Please use this identifier to cite or link to this item: http://repositorio.ufpa.br:8080/jspui/handle/2011/7705
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dc.creatorISHAK, Marluísa de Oliveira Guimarães-
dc.creatorCOSTA, Maurimélia Mesquita da-
dc.creatorALMEIDA, Núbia Caroline Costa de-
dc.creatorSANTIAGO, Angélica Menezes-
dc.creatorBRITO, William Botelho de-
dc.creatorVALLINOTO, Antonio Carlos Rosário-
dc.creatorAZEVEDO, Vânia Nakauth-
dc.creatorISHAK, Ricardo-
dc.date.accessioned2017-02-15T16:51:35Z-
dc.date.available2017-02-15T16:51:35Z-
dc.date.issued2015-04-
dc.identifier.citationISHAK, Marluísa de Oliveira Guimarães et al. Chlamydia trachomatis serotype A infections in the Amazon region of Brazil: prevalence, entry and dissemination. Revista da Sociedade Brasileira de Medicina Tropical, Uberaba, v. 48, n. 2, p. 170-174, abr. 2015. Disponível em: <http://www.scielo.br/pdf/rsbmt/v48n2/0037-8682-rsbmt-48-02-00170.pdf>. Acesso em: 15 fev. 2017. <http://dx.doi.org/10.1590/0037-8682-0038-2015>.pt_BR
dc.identifier.issn0037-8682pt_BR
dc.identifier.urihttp://repositorio.ufpa.br/jspui/handle/2011/7705-
dc.description.abstractINTRODUCTION: Chlamydia infection is associated with debilitating human diseases including trachoma, pneumonia, coronary heart disease and urogenital diseases. Serotypes of C. trachomatis show a fair correlation with the group of diseases they cause, and their distribution follows a well-described geographic pattern. Serotype A, a trachoma-associated strain, is known for its limited dissemination in the Middle East and Northern Africa. However, knowledge on the spread of bacteria from the genus Chlamydia as well as the distribution of serotypes in Brazil is quite limited. METHODS: Blood samples of 1,710 individuals from ten human population groups in the Amazon region of Brazil were examined for antibodies to Chlamydia using indirect immunofluorescence and microimmunofluorescence assays. RESULTS: The prevalence of antibodies to Chlamydia ranged from 23.9% (Wayana-Apalai) to 90.7% (Awa-Guaja) with a mean prevalence of 50.2%. Seroreactivity was detected to C. pneumoniae and to all serotypes of C. trachomatis tested; furthermore, we report clear evidence of the as-yet-undescribed occurrence of serotype A of C. trachomatis. CONCLUSIONS: Specific seroreactivity not only accounts for the large extent of dissemination of C. trachomatis in the Amazon region of Brazil but also shows an expanded area of occurrence of serotype A outside the epidemiological settings previously described. Furthermore, these data suggest possible routes of Chlamydia introduction into the Amazon region from the massive human migration that occurred during the 1,700s.pt_BR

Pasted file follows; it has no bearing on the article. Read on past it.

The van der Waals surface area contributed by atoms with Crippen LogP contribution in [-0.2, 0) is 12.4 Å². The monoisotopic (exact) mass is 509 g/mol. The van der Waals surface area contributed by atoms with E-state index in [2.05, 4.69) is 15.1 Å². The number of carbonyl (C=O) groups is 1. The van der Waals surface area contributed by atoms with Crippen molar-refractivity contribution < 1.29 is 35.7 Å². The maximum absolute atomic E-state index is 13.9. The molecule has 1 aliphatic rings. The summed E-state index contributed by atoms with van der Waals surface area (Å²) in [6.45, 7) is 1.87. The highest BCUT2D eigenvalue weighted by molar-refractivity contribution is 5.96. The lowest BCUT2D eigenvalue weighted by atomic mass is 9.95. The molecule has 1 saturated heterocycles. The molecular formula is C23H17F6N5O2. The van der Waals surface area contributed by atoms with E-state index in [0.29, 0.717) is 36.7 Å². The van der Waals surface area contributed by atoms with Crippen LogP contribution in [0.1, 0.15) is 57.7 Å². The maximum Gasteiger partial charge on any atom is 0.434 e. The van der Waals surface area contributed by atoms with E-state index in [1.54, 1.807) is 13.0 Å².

dc.languageporpt_BR
dc.publisherUniversidade Federal do Parápt_BR
dc.relation.ispartofRevista da Sociedade Brasileira de Medicina Tropicalpt_BR
dc.rightsAcesso Abertopt_BR
dc.subjectInfecções por Chlamydiapt_BR
dc.subjectBactériaspt_BR
dc.subjectSorotipo Apt_BR
dc.subjectEpidemiologiapt_BR
dc.subjectAmazônia brasileirapt_BR
dc.titleChlamydia trachomatis serotype A infections in the Amazon region of Brazil: prevalence, entry and disseminationpt_BR
dc.typeArtigo de Periódicopt_BR
dc.publisher.countryBrasilpt_BR
dc.publisher.initialsUFPApt_BR
dc.citation.volume48pt_BR
dc.citation.issue2pt_BR
dc.citation.spage170pt_BR
dc.citation.epage174pt_BR
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